Now, consider the case where $\textstyle \theta \in \Re^n$ is a vector rather than a single real number (so that we have $\textstyle n$ parameters that we want to learn), and $\textstyle J: \Re^n \mapsto \Re$. In our neural network example we used "$\textstyle J(W,b)$," but one can imagine "unrolling" the parameters $\textstyle W,b$ into a long vector $\textstyle \theta$. We now generalize our derivative checking procedure to the case where $\textstyle \theta$ may be a vector.

Suppose we have a function $\textstyle g_i(\theta)$ that purportedly computes $\textstyle \frac{\partial}{\partial \theta_i} J(\theta)$; we'd like to check if $\textstyle g_i$ is outputting correct derivative values. Let $\textstyle \theta^{(i+)} = \theta + {\rm EPSILON} \times \vec{e}_i$, where

\begin{align} \vec{e}_i = \begin{bmatrix}0 \\ 0 \\ \vdots \\ 1 \\ \vdots \\ 0\end{bmatrix} \end{align}

is the $\textstyle i$-th basis vector (a vector of the same dimension as $\textstyle \theta$, with a "1" in the $\textstyle i$-th position and "0"s everywhere else). So, $\textstyle \theta^{(i+)}$ is the same as $\textstyle \theta$, except its $\textstyle i$-th element has been incremented by {\rm EPSILON}. Similarly, let $\textstyle \theta^{(i-)} = \theta - {\rm EPSILON} \times \vec{e}_i$ be the corresponding vector with the $\textstyle i$-th element decreased by {\rm EPSILON}. We can now numerically verify $\textstyle g_i(\theta)$'s correctness by checking, for each $\textstyle i$, that:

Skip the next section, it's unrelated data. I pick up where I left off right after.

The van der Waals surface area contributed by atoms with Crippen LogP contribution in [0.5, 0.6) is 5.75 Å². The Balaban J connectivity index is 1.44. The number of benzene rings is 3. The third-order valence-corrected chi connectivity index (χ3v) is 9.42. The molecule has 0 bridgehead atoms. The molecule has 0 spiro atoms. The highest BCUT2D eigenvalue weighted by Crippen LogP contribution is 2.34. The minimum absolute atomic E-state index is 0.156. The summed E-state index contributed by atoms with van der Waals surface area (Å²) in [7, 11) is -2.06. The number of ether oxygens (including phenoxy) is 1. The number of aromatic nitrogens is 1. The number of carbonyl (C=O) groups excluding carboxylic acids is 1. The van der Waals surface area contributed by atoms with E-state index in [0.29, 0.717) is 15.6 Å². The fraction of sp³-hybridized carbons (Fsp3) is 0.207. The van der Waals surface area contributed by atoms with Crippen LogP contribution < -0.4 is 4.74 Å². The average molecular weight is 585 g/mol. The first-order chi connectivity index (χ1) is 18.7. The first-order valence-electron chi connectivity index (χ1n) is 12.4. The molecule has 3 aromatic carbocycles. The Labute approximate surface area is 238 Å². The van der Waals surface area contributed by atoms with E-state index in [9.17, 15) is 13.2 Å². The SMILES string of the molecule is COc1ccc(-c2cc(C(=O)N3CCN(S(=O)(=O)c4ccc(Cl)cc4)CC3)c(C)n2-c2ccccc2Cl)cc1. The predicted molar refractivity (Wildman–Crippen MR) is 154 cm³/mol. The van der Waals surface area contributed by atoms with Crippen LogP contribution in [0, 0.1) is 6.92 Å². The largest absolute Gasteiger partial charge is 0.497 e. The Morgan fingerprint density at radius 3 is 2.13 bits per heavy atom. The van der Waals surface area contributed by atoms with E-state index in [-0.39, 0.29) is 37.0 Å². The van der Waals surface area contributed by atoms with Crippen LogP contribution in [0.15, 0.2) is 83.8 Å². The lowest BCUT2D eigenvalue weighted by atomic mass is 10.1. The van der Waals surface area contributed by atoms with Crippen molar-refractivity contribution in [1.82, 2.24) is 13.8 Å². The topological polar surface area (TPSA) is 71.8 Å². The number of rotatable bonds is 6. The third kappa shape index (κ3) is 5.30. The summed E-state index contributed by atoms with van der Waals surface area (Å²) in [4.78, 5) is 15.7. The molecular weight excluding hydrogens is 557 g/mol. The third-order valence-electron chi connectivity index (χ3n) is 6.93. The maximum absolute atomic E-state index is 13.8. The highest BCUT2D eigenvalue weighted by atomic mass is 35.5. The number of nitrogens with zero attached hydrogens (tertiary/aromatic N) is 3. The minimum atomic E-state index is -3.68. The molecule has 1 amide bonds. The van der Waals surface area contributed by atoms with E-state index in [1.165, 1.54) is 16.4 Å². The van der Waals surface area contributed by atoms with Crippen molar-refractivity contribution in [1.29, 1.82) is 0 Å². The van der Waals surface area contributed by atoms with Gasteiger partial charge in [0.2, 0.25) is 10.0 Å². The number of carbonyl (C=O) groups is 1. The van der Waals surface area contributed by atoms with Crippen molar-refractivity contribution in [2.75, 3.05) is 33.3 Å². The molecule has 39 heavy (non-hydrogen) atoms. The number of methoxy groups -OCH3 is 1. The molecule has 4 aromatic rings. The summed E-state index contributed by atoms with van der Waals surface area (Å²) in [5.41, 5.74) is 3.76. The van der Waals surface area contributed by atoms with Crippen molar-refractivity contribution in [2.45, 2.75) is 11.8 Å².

\begin{align} g_i(\theta) \approx \frac{J(\theta^{(i+)}) - J(\theta^{(i-)})}{2 \times {\rm EPSILON}}. \end{align}

When implementing backpropagation to train a neural network, in a correct implementation we will have that

\begin{align} \nabla_{W^{(l)}} J(W,b) &= \left( \frac{1}{m} \Delta W^{(l)} \right) + \lambda W^{(l)} \\ \nabla_{b^{(l)}} J(W,b) &= \frac{1}{m} \Delta b^{(l)}. \end{align}

This result shows that the final block of psuedo-code in Section~\ref{sec-backprop} is indeed implementing gradient descent. To make sure your implementation of gradient descent is correct, it is usually very helpful to use the method described above to numerically compute the derivatives of $\textstyle J(W,b)$, and thereby verify that your computations of $\textstyle \left(\frac{1}{m}\Delta W^{(l)} \right) + \lambda W$ and $\textstyle \frac{1}{m}\Delta b^{(l)}$ are indeed giving the derivatives you want.

Finally, so far our discussion has centered on using gradient descent to minimize $\textstyle J(\theta)$. If you have implemented a function that computes $\textstyle J(\theta)$ and $\textstyle \nabla_\theta J(\theta)$, it turns out there are more sophisticated algorithms than gradient descent for trying to minimize $\textstyle J(\theta)$. For example, one can envision an algorithm that uses gradient descent, but automatically tunes the learning rate $\textstyle \alpha$ so as to try to use a step-size that causes $\textstyle \theta$ to approach a local optimum as quickly as possible. There are other algorithms that are even more sophisticated than this; for example, there are algorithms that try to find an approximation to the Hessian matrix, so that it can take more rapid steps towards a local optimum (similar to Newton's method). A full discussion of these algorithms is beyond the scope of these notes, but one example is the L-BFGS algorithm. (Another example is the conjugate gradient algorithm.) You will use one of these algorithms in the programming exercise. The main thing you need to provide to these advanced optimization algorithms is that for any $\textstyle \theta$, you have to be able to compute $\textstyle J(\theta)$ and $\textstyle \nabla_\theta J(\theta)$. These optimization algorithms will then do their own internal tuning of the learning rate/step-size $\textstyle \alpha$ (and compute its own approximation to the Hessian, etc.) to automatically search for a value of $\textstyle \theta$ that minimizes $\textstyle J(\theta)$. Algorithms such as L-BFGS and conjugate gradient can often be much faster than gradient descent.